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Mainland China Pushing for Section 301 Tariff Rollback in Talks with U.S.

Mainland China is reportedly pushing harder to roll back U.S. tariffs on its goods as part of the “phase 1” bi-lateral trade agreement the two sides are currently negotiating. In the meantime, a new World Trade Organisation ruling could give Beijing further leverage in the talks.

President Trump announced on 15 October an agreement in principle on the first phase of a broad trade agreement with mainland China that he said could be finalised in three to five weeks. Since then the two sides have been discussing the commitments each will make as part of this agreement, and while officials say recent talks have made progress in this direction there are still some outstanding issues.

One of those is how far the United States is willing to roll back its tariffs on mainland Chinese goods. In October President Trump said only that he would delay increasing from 25 percent to 30 percent tariffs on so-called list 1, 2 and 3 goods from mainland China. According to press reports, Beijing is demanding that the United States also cancel the additional 15 percent tariff on List 4B goods that is set to take effect on 15 December. Mainland China has also reportedly asked the United States to eliminate the 15 percent tariff on List 4A goods that was imposed on 1 September and lower the tariff on list 1, 2 and 3 goods. While at least one source suggests that the president may be open to these changes, others point out that he has expressed an interest in keeping the tariffs in place to ensure mainland China complies with its commitments.

Separately, a WTO arbitrator ruled on 1 November that mainland China can seek authority to impose US$3.58 billion in retaliatory sanctions against the United States for its failure to comply with a previous WTO ruling against its use of certain methodologies in calculating antidumping duties on dozens of mainland Chinese goods. That amount is roughly half what Beijing had requested but represents the third-largest retaliation award in WTO history.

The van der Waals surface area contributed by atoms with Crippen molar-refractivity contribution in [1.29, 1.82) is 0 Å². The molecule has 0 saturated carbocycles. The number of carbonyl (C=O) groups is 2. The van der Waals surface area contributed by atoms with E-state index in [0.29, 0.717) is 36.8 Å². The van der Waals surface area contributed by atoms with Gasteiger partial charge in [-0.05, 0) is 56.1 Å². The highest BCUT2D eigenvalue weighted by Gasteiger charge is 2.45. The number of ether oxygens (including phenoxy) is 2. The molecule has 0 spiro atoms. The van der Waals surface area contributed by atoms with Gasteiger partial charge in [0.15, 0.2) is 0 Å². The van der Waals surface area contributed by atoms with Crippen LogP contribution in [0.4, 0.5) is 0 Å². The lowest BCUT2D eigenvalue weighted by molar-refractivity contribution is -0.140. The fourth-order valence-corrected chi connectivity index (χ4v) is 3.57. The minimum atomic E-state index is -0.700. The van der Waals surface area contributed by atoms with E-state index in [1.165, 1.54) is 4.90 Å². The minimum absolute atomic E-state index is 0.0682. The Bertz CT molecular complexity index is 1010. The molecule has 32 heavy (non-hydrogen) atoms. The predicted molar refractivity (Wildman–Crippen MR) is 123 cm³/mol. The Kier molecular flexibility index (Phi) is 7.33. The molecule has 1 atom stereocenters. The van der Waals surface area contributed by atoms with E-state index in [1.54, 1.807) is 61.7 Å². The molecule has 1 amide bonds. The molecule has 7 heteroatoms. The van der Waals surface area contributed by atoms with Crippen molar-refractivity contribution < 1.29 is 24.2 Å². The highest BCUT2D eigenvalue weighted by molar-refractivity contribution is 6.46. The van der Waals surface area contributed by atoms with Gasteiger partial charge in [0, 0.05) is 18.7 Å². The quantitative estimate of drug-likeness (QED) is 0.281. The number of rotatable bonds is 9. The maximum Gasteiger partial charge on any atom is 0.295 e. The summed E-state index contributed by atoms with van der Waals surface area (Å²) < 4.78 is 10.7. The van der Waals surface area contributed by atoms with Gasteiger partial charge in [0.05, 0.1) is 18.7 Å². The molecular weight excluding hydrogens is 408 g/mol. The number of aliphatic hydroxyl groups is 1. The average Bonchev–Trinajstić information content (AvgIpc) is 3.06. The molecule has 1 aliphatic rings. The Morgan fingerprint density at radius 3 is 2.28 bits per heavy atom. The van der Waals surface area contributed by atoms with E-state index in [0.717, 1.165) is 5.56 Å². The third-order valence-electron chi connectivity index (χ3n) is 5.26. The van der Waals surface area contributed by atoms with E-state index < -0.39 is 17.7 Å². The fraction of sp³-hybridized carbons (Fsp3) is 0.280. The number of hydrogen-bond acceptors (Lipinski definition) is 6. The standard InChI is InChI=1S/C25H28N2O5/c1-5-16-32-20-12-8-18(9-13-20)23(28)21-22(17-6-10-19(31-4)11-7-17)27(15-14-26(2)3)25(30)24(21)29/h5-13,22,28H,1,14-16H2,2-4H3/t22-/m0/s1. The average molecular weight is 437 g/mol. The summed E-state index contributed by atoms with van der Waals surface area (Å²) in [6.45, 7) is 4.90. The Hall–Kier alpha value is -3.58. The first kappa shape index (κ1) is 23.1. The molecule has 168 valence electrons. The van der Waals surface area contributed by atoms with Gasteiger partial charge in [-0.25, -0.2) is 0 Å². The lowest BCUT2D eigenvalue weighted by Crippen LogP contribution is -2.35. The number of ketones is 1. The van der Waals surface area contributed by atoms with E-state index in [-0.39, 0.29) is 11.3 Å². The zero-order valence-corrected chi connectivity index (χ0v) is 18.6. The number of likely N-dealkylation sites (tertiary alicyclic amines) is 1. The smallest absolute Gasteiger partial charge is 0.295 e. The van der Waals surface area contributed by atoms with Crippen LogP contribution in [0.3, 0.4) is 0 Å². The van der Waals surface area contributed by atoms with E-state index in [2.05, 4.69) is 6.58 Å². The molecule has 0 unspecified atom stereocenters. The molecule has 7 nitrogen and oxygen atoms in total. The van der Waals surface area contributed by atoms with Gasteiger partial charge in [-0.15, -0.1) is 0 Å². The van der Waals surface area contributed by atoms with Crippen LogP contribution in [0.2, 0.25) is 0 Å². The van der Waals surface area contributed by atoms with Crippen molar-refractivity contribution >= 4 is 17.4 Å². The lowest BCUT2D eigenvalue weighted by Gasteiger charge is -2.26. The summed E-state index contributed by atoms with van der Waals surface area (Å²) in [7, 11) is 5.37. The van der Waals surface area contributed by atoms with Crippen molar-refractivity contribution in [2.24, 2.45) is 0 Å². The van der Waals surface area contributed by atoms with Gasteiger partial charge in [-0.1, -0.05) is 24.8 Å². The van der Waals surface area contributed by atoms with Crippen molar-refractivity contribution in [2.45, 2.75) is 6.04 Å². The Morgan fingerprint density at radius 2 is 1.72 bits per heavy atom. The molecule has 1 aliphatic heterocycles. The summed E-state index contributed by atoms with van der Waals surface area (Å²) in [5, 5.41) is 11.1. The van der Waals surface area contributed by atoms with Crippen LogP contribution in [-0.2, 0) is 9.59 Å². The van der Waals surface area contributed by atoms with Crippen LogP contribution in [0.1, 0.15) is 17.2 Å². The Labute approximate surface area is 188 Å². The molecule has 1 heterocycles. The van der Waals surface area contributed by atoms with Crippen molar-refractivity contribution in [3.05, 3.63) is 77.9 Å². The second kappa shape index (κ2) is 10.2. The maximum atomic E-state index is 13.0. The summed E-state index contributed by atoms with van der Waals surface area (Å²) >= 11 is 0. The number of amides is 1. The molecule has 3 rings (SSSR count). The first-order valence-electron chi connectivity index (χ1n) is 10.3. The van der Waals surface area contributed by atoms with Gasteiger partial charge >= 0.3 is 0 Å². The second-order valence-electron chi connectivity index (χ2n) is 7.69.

Sanctions typically take the form of higher tariffs on imported goods, but mainland China has already increased tariffs on most imports from the United States in response to Washington’s Section 301 tariff hikes. Mainland China could opt to raise its tariffs on U.S. goods even further, but an article in The New York Times notes that Beijing “has been reluctant” to do so “because it could raise costs for essential products like medical devices and food.” Instead, mainland China could consider other options, such as measures that would make it more difficult for U.S. companies to do business there.

Whatever form the sanctions may take, if mainland China requests and receives WTO authority to impose them, they could remain in place for an extended period given that Trump administration officials reportedly said they have no plans to change the practices the WTO ruled against. However, press reports indicate that mainland China may opt to delay the sanctions as a show of good faith in the on-going trade agreement negotiations.

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